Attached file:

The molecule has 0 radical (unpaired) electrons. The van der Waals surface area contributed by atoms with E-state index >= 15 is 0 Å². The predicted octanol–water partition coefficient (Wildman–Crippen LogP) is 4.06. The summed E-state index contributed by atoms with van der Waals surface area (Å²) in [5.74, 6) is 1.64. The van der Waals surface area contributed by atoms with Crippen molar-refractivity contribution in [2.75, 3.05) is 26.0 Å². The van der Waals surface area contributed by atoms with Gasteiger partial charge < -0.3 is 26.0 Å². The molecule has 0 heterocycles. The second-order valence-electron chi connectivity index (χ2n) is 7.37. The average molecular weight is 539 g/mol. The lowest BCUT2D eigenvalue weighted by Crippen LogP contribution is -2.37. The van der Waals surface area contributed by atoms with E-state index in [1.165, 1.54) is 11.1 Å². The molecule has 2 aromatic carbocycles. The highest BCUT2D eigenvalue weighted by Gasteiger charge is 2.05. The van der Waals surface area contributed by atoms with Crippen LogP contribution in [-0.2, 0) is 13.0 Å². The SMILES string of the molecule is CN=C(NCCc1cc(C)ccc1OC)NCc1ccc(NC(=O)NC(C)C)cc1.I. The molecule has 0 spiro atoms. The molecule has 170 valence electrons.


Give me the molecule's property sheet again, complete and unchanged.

The molecule has 0 radical (unpaired) electrons. The van der Waals surface area contributed by atoms with E-state index >= 15 is 0 Å². The predicted octanol–water partition coefficient (Wildman–Crippen LogP) is 4.06. The summed E-state index contributed by atoms with van der Waals surface area (Å²) in [5.74, 6) is 1.64. The van der Waals surface area contributed by atoms with Crippen molar-refractivity contribution in [2.75, 3.05) is 26.0 Å². The van der Waals surface area contributed by atoms with Gasteiger partial charge < -0.3 is 26.0 Å². The molecule has 0 heterocycles. The second-order valence-electron chi connectivity index (χ2n) is 7.37. The average molecular weight is 539 g/mol. The lowest BCUT2D eigenvalue weighted by Crippen LogP contribution is -2.37. The van der Waals surface area contributed by atoms with E-state index in [1.165, 1.54) is 11.1 Å². The molecule has 2 aromatic carbocycles. The highest BCUT2D eigenvalue weighted by Gasteiger charge is 2.05. The van der Waals surface area contributed by atoms with Crippen LogP contribution in [-0.2, 0) is 13.0 Å². The SMILES string of the molecule is CN=C(NCCc1cc(C)ccc1OC)NCc1ccc(NC(=O)NC(C)C)cc1.I. The molecule has 0 spiro atoms. The molecule has 170 valence electrons.